Thus, exercise sets the wheels in motion for positive habits that improve your mental health.
You don’t have to play at a professional level. Just spend 30 minutes a day competing in a physical sport. Tennis, basketball, cricket, swimming, running, or even at the gym. Keep score of the aspect that truly matters: how your current level compares with the previous week.
Before the lockdown, I was a regular at the gym and the swimming pool. After the lockdown, I stopped both for six months. I never felt worse physically and mentally in my life.
In the last two months, I’ve returned to exercising, where my workout partner and I keep pushing each other to do a few more reps than the previous week. This hasn’t just impacted my body. It has also positively affected my mood and work.
2. Watch What You Eat
Research states that almost 95% of serotonin stems from our gut. Serotonin is the lead neurotransmitter in charge of our mood, hunger, and perception, Elizabeth Owens wrote. Which means the food we consume sends a direct message to our brain.
But most people don’t send good messages to their brains.
Processed sugar is a common ingredient in foods today. And the fact that it’s dangerous is the world’s worst-kept secret. The more we consume it, the less dopamine our body secretes, which makes us consume more sugar to get the same “high.”
This doesn’t just lead to obesity-induced health conditions. Dropping dopamine levels also lead to anxiety, depression, ADHD, Parkinson’s disease, and sleep disorders.
Likewise, erratic eating habits like wiping off a bag of chips at 2 AM or gorging on junk food at every chance don’t just make us lethargic. They also increase inflammation in the brain, slow down our ability to function, and cause severe long-term ailments.
It doesn’t take much to switch to a healthy diet. But the benefits are unmatched. Folate-rich foods like spinach, asparagus, broccoli, and beans improve cognitive function and lower the risk of depression. Drinking honey once a day increases antioxidants that reduce the risk of heart ailments and strokes, and improve eye health. Eating fibrous foods like apples and veggies improves digestion.
I’ve also felt a distinct shift in my mental and physical health since I began drinking a glass of ash gourd each morning. It isn’t tasty, but it fills me with energy while keeping my mind calm.
The food we eat creates chemical reactions in our body which, in turn, dictate how we respond to situations. Healthy food is not tasty. But it makes you feel energized and helps you regulate your moods better.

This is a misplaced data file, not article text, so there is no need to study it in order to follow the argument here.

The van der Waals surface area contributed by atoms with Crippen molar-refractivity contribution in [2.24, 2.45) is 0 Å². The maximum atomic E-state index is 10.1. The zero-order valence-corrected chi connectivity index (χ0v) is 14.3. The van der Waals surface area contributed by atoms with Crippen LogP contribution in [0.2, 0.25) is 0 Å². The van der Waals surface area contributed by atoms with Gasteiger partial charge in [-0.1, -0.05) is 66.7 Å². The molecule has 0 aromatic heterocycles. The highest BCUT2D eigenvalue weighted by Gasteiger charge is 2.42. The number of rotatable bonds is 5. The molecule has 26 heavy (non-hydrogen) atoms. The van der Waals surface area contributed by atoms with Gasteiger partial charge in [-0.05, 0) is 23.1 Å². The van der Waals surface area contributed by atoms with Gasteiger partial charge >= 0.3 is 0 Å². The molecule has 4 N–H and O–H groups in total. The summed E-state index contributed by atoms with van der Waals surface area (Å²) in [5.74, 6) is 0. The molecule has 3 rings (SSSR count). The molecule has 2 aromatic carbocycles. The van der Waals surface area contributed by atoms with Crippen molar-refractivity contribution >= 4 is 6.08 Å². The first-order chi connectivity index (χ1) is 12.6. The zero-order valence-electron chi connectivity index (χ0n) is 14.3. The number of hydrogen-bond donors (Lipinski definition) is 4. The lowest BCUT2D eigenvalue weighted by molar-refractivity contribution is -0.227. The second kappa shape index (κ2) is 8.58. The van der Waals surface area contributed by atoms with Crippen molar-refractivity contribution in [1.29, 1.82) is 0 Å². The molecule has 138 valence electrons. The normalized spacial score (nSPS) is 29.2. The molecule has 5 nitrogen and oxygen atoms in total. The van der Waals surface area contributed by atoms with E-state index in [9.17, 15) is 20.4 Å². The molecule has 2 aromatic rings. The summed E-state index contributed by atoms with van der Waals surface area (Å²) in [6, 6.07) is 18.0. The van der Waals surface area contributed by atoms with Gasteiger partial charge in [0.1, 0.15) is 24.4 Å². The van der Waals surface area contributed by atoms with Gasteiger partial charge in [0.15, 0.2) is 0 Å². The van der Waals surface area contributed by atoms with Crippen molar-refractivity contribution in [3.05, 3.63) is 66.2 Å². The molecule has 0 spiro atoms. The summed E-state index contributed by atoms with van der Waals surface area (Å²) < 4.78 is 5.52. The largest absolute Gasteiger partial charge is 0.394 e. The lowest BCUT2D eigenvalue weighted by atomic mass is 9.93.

3. Purge Your System
When your body holds crap for a long time, it goes to your brain. That’s where crappy ideas come from.
Okay, let’s cut out the lame-ass jokes.
Purging your body of toxins is as important as consuming healthy food. This includes emptying your bowels, sweating, deep exhalation, and more. Think of it as a daily detox.
A clean body is a fit one. And fit bodies rarely retain toxins for more than 24 hours.
If you visit an Ayurvedic doctor, the first thing they do is purge your system so that the medicines can take effect.
Here’s the thing. If you exercise and eat healthy food, your body automatically drains out the toxins each morning. You feel lighter in the body and mind. This is another reason for you to lead a healthy life.
The state of your body directly affects the state of your mental health.
The points above prove that you can do your mental health a world of good by simply treating your body like a temple.
This is not a one-time activity. It takes constant vigilance. It might even feel boring in the beginning. But the rewards are tremendous.
When you feel fitter in mind and body, you’ll smile when you look in the mirror. When you smile at yourself, others will smile at you. And you smile in the face of stress, which makes the events that caused it to appear trivial.
Until one day, living a healthy life becomes an end in itself rather than a means to an end.
You have only one body and mind to spend your life in. Treat them well. You owe yourself that much.